There are all kinds of options for biking in Idaho, but one of the most spectacular and unique experiences are celebrating a birthday this year.
This bike ride has some incredible views and some heart stopping heights, and yet it’s a path that just about anyone of any age can enjoy. It’s the Hiawatha Trail in northern Idaho and what was once a railroad is now a biker’s bucket list experience.
Kenneth Bennett the Hiawatha Trail Supervisor says, “The first passenger train that actually ran this was an electric passenger train named “The Hiawatha.” So that’s where it got its name originally.
Ken Bennett is a trail supervisor and has been helping people make their way onto the path for two decades.
Kenneth Bennett, “It’s been twenty years when we started it we had 20-25 bikes. And we started with a single open window bus, like a tour bus. Now we’re running ten busses. And we have about 450-475 bikes in our rental fleet. Last year we had 44000 people on the trail. We’ve been averaging anywhere from 3 to 500 people. We’re pretty sure we’re going to push 50,000 plus this year.”
It was 1998 that the Hiawatha trail was first opened to bike riders, but the trail was originally the railroad. It was built in the early 1900s and took over 9000 men over five years to clear the rugged terrain going through mountains and across deep valleys.
Kenneth Bennett/Hiawatha Trail Supervisor says, “The first tunnel is 1.66 miles long and what’s neat about it is they started on both sides and you got to remember this was back in the 1900s, they didn’t have lasers or levels or anything they started on both sides and met in the middle within a couple of inches of each other. Which back in them days is pretty awesome through solid rock so just the history of the tunnel, the trestles, all the steel trestles.”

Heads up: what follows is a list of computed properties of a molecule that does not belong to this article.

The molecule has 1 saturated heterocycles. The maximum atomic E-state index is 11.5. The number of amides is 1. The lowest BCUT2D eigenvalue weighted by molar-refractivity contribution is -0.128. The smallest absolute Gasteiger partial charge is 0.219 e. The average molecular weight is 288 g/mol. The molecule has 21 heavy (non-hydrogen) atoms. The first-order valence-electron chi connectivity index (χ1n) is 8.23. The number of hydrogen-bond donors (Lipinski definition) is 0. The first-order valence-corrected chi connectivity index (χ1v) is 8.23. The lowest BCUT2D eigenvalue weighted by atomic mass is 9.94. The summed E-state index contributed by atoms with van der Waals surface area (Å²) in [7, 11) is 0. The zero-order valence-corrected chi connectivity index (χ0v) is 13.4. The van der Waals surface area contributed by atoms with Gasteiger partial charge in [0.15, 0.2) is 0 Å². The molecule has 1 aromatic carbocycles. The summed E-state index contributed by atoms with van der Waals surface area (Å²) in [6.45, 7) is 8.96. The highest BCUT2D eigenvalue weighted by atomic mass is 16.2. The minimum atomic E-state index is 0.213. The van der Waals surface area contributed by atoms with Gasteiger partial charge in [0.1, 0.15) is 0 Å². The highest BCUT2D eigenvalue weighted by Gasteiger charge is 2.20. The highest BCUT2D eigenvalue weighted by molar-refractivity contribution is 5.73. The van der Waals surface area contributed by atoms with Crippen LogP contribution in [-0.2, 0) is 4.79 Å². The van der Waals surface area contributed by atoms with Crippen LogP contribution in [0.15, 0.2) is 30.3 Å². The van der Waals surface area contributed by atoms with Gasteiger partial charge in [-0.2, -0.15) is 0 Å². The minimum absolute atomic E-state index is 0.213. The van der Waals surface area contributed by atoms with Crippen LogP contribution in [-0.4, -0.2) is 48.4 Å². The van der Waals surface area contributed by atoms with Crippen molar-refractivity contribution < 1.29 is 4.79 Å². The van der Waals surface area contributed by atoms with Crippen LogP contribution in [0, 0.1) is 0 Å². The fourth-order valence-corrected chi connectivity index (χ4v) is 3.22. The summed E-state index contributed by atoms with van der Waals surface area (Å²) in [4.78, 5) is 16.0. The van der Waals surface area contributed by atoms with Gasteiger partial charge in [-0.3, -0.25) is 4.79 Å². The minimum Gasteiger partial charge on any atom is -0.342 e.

It is these tunnels and trestles that make the trail so unique. The trail is 15 miles long, with 10 tunnels and 7 sky high trestles and even with the large number of people who enjoy the trail every day, you never feel the crowds with the size of the path and the expansive forest spreading out on all sides as you go.
Kenneth Bennett/Hiawatha Trail Supervisor says, “So just the scenery out here the beauty of it and everything. The trestles, the highest one is 230 feet and the meadows, it you look up the canyons off the trestles and stuff, the huge meadows and all the creeks coming out of there and the waterfalls. We get lots of compliments on that from people from all over the country and from foreign countries; they’ve never seen anything like this.
And what’s really nice, when you get to the bottom, you can decide to either turn around and ride back up or simply jump on one of the many buses that will take you and your bike back to the top. The trail is open may through September, so you have plenty of time to start making plans.